Tuesday, October 7, 2008

Prepping up the C&P's Motor

The motor that came with the NS 8x12 C&P is at least three decades old, and probably ran this press for the entire duration. It's a three phase 1.5 or so HP motor sporting a 1.375 pulley, which drives the flywheel via a 5/8" wide rubber "tractor" belt. Yeah, I took a double take, too, when I first saw this. The owner of the printshop, himself a Letterpressman from a while back, told me under no uncertain terms underestimate the strength of this belt. And he was quite correct: there is virtually no sign of wear yet! Since the press was stored in a corner for a time, sufficient dust gathered to warrant a thorough cleaning. There is some rust on part of the motor housing, and the actual wiring left much to be desired. The switch wiring was haphazzard, and the starter caps and corresponding wiring was left wholly exposed to whatever might come by and bump it. Not that any conductor was exposed, no, it was all wire-nut spliced and taped. But it just looked ratty. So I opted to give it a face lift. I am half way through. Here's some shots of what I've done so far.

The capacitor housing and rear vent cap has been removed, the impeller fan is resting on top of the motor. Note the metal cabling. I am replacing most of it with new metal cabling.

There are ten wires that come out from the motor housing which include ac input, switch, ground, two for cap one and two for cap two, one for ground and two which are spliced together. I recorded the connections on paper before I removed the caps and tabbed each wire with tape, just to make it easier than straining to see the numbers printed on the wire insulation.

Here is some of the new channeling, with the old caps [no reason to replace them, they show no sign of problems. Nothing that a diode reforming jig and VOM couldn't serve to reform these if indeed it were needed.]

Here is a close-up of the pulley and belt. The motor is very heavy duty and sets on a pivoting iron hinge. The weight of the motor actually presents all the pressure the belt needs! I was asked if this may damage the nose berrings, and I gave it some thought. I don't believe it will because if you consider: it originally had a bolt and wing-nut tension adjustment, and any tightening at all would actually put even more pressure on the pulley. The motor hanging literally free probably presents the least pressure it has seen in thirty years!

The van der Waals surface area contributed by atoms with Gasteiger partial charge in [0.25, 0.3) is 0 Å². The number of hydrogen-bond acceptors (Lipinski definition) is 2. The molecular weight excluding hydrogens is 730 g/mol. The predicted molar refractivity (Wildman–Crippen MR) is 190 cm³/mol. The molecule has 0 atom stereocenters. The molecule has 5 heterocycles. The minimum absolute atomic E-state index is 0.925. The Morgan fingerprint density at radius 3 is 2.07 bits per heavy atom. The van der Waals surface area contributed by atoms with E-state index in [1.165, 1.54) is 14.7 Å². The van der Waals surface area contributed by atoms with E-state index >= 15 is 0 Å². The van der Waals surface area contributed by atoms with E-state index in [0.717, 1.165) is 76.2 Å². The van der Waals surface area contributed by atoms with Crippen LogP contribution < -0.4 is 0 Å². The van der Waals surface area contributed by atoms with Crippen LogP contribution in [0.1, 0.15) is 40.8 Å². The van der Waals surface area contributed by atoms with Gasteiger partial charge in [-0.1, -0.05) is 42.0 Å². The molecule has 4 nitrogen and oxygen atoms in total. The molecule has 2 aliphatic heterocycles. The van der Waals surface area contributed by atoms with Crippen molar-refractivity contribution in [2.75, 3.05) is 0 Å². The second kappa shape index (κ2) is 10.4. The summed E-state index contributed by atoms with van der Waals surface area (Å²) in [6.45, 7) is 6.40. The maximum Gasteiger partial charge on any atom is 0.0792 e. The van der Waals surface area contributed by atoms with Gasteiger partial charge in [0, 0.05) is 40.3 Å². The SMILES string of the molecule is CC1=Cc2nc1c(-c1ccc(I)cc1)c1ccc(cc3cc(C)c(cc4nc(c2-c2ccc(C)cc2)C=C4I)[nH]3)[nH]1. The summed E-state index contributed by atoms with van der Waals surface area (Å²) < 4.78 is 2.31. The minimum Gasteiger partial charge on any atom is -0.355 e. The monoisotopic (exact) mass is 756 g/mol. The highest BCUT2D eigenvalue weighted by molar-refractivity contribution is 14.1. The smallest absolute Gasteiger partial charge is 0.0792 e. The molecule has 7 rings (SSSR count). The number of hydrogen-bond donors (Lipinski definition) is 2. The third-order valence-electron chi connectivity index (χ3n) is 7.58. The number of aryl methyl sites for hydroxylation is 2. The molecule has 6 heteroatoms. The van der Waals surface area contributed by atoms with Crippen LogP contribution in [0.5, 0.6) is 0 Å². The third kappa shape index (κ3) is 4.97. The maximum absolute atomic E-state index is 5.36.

Ahh, yes, good ol' Rustoleum. As if I haven't already used about three cans of it on the Pearl itself. I think I'll take out stock in it. One second thought . . . .

Here you can see the newly painted (first coat) rear vent housing, the square capacitor and wiring junction box, which will receive an aluminium covering - an my brand new off-on switch! I have to get a face plate for it. The switch will be mounted beneath the delivery table.

Oh, man, my shop is literally jammed with stuff! I am still in the process of getting rid of storage "stuff". A lot of inventory is stacked around. And yes, that's a shipping crate from none other than Fritz at NA Graphics. It's the rubber rollers and delrin trucks. All sorts of old, unopened Kelsey type, some of which you see on the delivery board. Beneath the press are cleaning materials. You might notice my trusty "tombstone" radio way in the back there. You can take gary out of the 'radio shack', but you'll never get the "radio" out of gary.

( ..-. / -... )'

Here's another view of the shop from the other side. The white drawers in the left foreground holds wood furniture. The box atop the short profile cabinet holds a few fonts of borders and figures. Would you believe I still have to get a paper cutter in there, a type cabinet and an imposing stone?? Cabinets have to be put up, and floor mount racks will be installed as well. Also a cleaning station and a "fire box", a red fireproof can for wash-soaked rags.

As I proceed along with the motor, I'll post another entry with photos. Hopefully some of the things I am doing may help some others that stumble onto my blogsite.

Good Providence in all your Letterpress endeavours!


G. Johanson, Printer
Florida Pioneer Settlement for the Creative Arts.

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